Polestar is a Swedish electric automotive company established by Volvo cars. Polestar has been developing with about a 125% increase in sales for the first half of 2022 and partnered with Hertz to deliver 65,000 vehicles over the next five years. However, Bloomberg discussed criticism against Polestar regarding insufficient cash funds for 2022.
In April 2021, Polestar announced its Polestar 0 project with the goal to create the first fully climate-neutral car by 2030. The project involves identifying and eliminating all greenhouse gas emissions in the entire process without using offsets or credits -- from raw material extraction to car delivery to the customer.
General Motors, Mercedes, and others have committed to climate neutrality.
The Wall Street Journal: Salesforce Enters the Carbon-Credit Business
Salesforce is launching a carbon credits marketplace called Net Zero Marketplace in partnership with Climate Impact Partners, South Pole, Calyx, Sylvera, and Verra’s Verified Carbon Units.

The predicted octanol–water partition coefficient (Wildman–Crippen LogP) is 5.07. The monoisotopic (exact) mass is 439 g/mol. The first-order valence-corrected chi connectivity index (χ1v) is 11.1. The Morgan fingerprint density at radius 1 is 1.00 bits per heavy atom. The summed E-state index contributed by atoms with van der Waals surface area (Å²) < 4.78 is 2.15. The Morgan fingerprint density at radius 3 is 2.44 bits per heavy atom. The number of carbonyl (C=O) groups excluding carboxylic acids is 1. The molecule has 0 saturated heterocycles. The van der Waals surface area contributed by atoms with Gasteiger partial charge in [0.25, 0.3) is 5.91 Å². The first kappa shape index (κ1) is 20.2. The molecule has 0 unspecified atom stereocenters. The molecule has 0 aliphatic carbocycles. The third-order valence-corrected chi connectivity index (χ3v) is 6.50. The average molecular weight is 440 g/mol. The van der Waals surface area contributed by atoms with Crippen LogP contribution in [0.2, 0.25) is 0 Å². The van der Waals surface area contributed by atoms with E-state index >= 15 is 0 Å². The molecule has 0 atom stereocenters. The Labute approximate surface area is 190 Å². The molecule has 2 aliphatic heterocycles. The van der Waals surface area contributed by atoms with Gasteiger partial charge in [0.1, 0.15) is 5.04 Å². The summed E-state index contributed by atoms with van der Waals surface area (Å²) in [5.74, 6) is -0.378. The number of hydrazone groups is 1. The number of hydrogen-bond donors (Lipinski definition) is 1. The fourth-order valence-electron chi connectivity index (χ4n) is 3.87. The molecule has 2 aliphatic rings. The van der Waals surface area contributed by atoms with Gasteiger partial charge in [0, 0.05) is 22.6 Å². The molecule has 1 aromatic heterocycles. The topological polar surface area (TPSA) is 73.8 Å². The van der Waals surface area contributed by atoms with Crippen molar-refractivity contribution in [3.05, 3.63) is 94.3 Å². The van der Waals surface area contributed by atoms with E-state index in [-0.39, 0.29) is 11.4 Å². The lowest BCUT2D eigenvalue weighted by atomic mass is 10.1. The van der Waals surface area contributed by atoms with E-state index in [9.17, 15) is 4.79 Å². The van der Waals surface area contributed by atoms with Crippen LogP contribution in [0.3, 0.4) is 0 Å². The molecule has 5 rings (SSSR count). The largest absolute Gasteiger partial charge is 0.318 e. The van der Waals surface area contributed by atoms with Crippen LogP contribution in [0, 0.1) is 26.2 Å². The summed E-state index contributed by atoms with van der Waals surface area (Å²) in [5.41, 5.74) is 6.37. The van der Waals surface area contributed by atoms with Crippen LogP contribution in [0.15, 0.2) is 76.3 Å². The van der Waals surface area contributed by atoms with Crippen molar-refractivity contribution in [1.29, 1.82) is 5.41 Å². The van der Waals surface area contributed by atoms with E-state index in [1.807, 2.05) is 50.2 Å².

The marketplace will be a platform for both carbon credit sellers and buyers.
There are still concerns associated with carbon credits as there are no regulated costs and they are not recognized currently by SASB as Scope 1 and 3 offset options.
There is major competition in the current industry but with Salesforce’s extensive client base, they will most likely be successful.
Only 0.5% of the Earth’s water is freshwater, and a quarter of the world’s population lives in water-stressed countries. Approximately 80% of all wastewater is discharged into the local environment with minimal or no treatment, which is water that could be recycled and reused.
Aquacycl is a California-based startup with a unique idea to protect water resources and mitigate costs for companies. Aquacycl’s Bio-electrochemical Treatment Technology (BETT) “uses natural bacteria to clean wastewater, reduce sludge and produce direct electricity.” Bacteria from around a customer’s site would be used to break down organic matter in wastewater. In this process, electrons are released, captured as a direct current in the BETT system, and can be used to offset the power consumption of the system. The overall process speeds up microbial respiration and cuts the wastewater treatment time to hours compared to days or weeks by most anaerobic processes.